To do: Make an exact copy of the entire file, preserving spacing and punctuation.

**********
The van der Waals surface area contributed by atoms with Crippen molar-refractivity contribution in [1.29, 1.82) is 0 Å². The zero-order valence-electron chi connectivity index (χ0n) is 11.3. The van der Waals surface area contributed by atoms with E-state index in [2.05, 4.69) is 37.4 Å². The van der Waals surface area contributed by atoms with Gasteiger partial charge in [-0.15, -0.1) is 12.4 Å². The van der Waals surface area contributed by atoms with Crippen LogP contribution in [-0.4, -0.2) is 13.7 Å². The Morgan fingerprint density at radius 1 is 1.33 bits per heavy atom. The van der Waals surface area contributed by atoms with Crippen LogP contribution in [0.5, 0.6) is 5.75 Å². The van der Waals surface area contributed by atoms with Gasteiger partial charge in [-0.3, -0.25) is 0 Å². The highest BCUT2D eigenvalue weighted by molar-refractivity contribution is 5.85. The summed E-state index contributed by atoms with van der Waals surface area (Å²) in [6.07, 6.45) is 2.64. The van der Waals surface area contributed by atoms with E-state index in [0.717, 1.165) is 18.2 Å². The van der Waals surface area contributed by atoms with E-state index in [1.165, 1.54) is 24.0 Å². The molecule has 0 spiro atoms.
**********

The van der Waals surface area contributed by atoms with Crippen molar-refractivity contribution in [1.29, 1.82) is 0 Å². The zero-order valence-electron chi connectivity index (χ0n) is 11.3. The van der Waals surface area contributed by atoms with E-state index in [2.05, 4.69) is 37.4 Å². The van der Waals surface area contributed by atoms with Gasteiger partial charge in [-0.15, -0.1) is 12.4 Å². The van der Waals surface area contributed by atoms with Crippen LogP contribution in [-0.4, -0.2) is 13.7 Å². The Morgan fingerprint density at radius 1 is 1.33 bits per heavy atom. The van der Waals surface area contributed by atoms with Crippen LogP contribution in [0.5, 0.6) is 5.75 Å². The van der Waals surface area contributed by atoms with Gasteiger partial charge in [-0.3, -0.25) is 0 Å². The highest BCUT2D eigenvalue weighted by molar-refractivity contribution is 5.85. The summed E-state index contributed by atoms with van der Waals surface area (Å²) in [6.07, 6.45) is 2.64. The van der Waals surface area contributed by atoms with E-state index in [0.717, 1.165) is 18.2 Å². The van der Waals surface area contributed by atoms with E-state index in [1.165, 1.54) is 24.0 Å². The molecule has 0 spiro atoms.